So before we create the model, job dot state, okay, it's queued. Now I do a job dot reload dot status. That reloads it from the data store and I have the current status of that job immediately available to me. You can see this state is running, and eventually it will go to completed.
So I can ask the job, "Have you completed running yet?" And it will come back as true. And then another key element, how about getting back the result of that job? I send some work off to go do something, I wanna know what that result was. I don't wanna just store it in some database or somewhere else, and have to try and figure out where it is, give it back to me.
And this will do that for you. So status, you can see it queued, running completed, and the output. So now we've been able to do a simple job. We've given it a file name, it ran off, and a single worker somewhere is gonna pick up that file and process it.
But what if I wanna take a million-line file now? It's csv data, and I wanna use 500, or 1000 servers, all workers out there that we wanna process that data. That's gonna be a lot of work in a lot of systems. In this scenario now we've created a CSVJob, and we just derived it form a SlicedJob.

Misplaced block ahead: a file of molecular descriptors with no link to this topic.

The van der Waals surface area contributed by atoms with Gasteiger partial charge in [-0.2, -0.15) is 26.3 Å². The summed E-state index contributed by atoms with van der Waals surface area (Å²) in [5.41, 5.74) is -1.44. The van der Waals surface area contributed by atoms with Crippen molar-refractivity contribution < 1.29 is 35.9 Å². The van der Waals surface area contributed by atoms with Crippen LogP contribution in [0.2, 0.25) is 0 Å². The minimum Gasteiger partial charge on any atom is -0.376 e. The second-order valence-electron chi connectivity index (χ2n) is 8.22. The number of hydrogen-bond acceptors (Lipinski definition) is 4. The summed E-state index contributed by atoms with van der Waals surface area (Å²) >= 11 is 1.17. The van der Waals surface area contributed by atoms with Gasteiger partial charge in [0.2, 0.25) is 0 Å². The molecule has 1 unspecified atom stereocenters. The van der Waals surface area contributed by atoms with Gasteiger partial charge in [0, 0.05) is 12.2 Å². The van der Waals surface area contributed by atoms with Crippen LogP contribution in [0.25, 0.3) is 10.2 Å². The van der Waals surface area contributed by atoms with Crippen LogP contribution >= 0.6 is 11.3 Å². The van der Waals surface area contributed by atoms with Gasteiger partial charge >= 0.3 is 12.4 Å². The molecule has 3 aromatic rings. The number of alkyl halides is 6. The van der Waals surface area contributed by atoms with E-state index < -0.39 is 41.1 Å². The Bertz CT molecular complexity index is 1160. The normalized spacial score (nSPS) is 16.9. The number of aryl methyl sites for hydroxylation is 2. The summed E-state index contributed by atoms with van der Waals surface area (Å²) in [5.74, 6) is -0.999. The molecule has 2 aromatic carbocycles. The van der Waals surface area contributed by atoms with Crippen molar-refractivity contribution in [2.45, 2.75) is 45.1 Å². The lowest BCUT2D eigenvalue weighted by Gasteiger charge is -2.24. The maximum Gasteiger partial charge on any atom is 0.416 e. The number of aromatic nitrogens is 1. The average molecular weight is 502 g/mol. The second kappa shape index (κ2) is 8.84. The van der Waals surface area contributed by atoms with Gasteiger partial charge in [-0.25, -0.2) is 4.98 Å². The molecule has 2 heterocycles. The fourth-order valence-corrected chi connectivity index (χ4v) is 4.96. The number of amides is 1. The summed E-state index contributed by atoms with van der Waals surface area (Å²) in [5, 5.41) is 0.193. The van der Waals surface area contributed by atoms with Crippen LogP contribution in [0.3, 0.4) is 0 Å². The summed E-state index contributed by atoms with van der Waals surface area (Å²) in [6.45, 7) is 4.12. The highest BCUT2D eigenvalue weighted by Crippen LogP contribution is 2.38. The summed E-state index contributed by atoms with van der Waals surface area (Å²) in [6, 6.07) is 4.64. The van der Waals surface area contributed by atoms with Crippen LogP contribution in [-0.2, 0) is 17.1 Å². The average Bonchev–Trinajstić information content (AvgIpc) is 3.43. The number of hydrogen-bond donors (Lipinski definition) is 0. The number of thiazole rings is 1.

So the difference here is we could set some defaults up, so the first thing I'm gonna say is collect output, because I wanna keep the output of that CSV data. Then the other thing is, now is the perform. When the perform occurs, it's gonna get that line. So remember, we had a million line CSV file, each job now, each, these workers are gonna get that single line out of those million lines, one at a time.
It was real easy. I can pause that line, and in this scenario for this test, we are just going to reverse it. So we take the row, reverse it, send it back as a CSV data. The CSV processing is all done within the workers themselves. I'm not doing that as my loader process or anything like that.
It's all spread out. So this is how you define the job itself. Now we have a simple job that will run across hundreds of servers or whatever you want it to be, and it will do it concurrently at the same time on all those boxes. So how do we kick that off? So we wanna do the upload job, we've got a CSVJob, or we just say job dot upload, give it the file name, it breaks it up, sends it all out.